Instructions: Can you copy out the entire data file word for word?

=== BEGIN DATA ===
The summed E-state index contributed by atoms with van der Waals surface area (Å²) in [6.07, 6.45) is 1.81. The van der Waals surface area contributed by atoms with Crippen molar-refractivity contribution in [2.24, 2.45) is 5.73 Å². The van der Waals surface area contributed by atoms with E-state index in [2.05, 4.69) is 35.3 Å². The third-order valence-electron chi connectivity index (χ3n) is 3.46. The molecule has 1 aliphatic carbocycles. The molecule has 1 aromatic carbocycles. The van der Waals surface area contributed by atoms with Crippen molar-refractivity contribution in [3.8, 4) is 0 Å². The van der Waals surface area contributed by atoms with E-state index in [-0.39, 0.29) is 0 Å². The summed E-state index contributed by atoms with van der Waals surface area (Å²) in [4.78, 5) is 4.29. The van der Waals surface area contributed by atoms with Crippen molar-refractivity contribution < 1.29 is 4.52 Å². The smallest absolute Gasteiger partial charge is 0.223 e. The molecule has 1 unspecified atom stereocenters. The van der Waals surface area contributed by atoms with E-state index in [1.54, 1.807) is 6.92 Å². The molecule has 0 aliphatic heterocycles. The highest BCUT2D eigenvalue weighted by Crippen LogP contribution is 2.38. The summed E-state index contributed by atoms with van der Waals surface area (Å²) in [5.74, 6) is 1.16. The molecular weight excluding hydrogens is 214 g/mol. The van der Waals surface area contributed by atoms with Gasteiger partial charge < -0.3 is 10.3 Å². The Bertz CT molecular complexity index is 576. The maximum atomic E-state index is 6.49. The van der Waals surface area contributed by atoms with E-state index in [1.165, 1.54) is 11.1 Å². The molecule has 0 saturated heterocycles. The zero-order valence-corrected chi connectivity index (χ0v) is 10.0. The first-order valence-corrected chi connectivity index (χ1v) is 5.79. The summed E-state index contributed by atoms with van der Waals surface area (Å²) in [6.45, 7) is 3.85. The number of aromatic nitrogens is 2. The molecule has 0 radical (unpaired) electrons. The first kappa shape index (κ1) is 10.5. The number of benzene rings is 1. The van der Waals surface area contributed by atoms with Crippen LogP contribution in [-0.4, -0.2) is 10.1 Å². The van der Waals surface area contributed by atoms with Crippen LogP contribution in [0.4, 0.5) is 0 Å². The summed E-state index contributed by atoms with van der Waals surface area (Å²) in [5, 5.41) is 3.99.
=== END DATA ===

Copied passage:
The summed E-state index contributed by atoms with van der Waals surface area (Å²) in [6.07, 6.45) is 1.81. The van der Waals surface area contributed by atoms with Crippen molar-refractivity contribution in [2.24, 2.45) is 5.73 Å². The van der Waals surface area contributed by atoms with E-state index in [2.05, 4.69) is 35.3 Å². The third-order valence-electron chi connectivity index (χ3n) is 3.46. The molecule has 1 aliphatic carbocycles. The molecule has 1 aromatic carbocycles. The van der Waals surface area contributed by atoms with Crippen molar-refractivity contribution in [3.8, 4) is 0 Å². The van der Waals surface area contributed by atoms with E-state index in [-0.39, 0.29) is 0 Å². The summed E-state index contributed by atoms with van der Waals surface area (Å²) in [4.78, 5) is 4.29. The van der Waals surface area contributed by atoms with Crippen molar-refractivity contribution < 1.29 is 4.52 Å². The smallest absolute Gasteiger partial charge is 0.223 e. The molecule has 1 unspecified atom stereocenters. The van der Waals surface area contributed by atoms with E-state index in [1.54, 1.807) is 6.92 Å². The molecule has 0 aliphatic heterocycles. The highest BCUT2D eigenvalue weighted by Crippen LogP contribution is 2.38. The summed E-state index contributed by atoms with van der Waals surface area (Å²) in [5.74, 6) is 1.16. The molecular weight excluding hydrogens is 214 g/mol. The van der Waals surface area contributed by atoms with Gasteiger partial charge < -0.3 is 10.3 Å². The Bertz CT molecular complexity index is 576. The maximum atomic E-state index is 6.49. The van der Waals surface area contributed by atoms with E-state index in [1.165, 1.54) is 11.1 Å². The molecule has 0 saturated heterocycles. The zero-order valence-corrected chi connectivity index (χ0v) is 10.0. The first-order valence-corrected chi connectivity index (χ1v) is 5.79. The summed E-state index contributed by atoms with van der Waals surface area (Å²) in [6.45, 7) is 3.85. The number of aromatic nitrogens is 2. The molecule has 0 radical (unpaired) electrons. The first kappa shape index (κ1) is 10.5. The number of benzene rings is 1. The van der Waals surface area contributed by atoms with Crippen LogP contribution in [-0.4, -0.2) is 10.1 Å². The van der Waals surface area contributed by atoms with Crippen LogP contribution in [0.4, 0.5) is 0 Å². The summed E-state index contributed by atoms with van der Waals surface area (Å²) in [5, 5.41) is 3.99.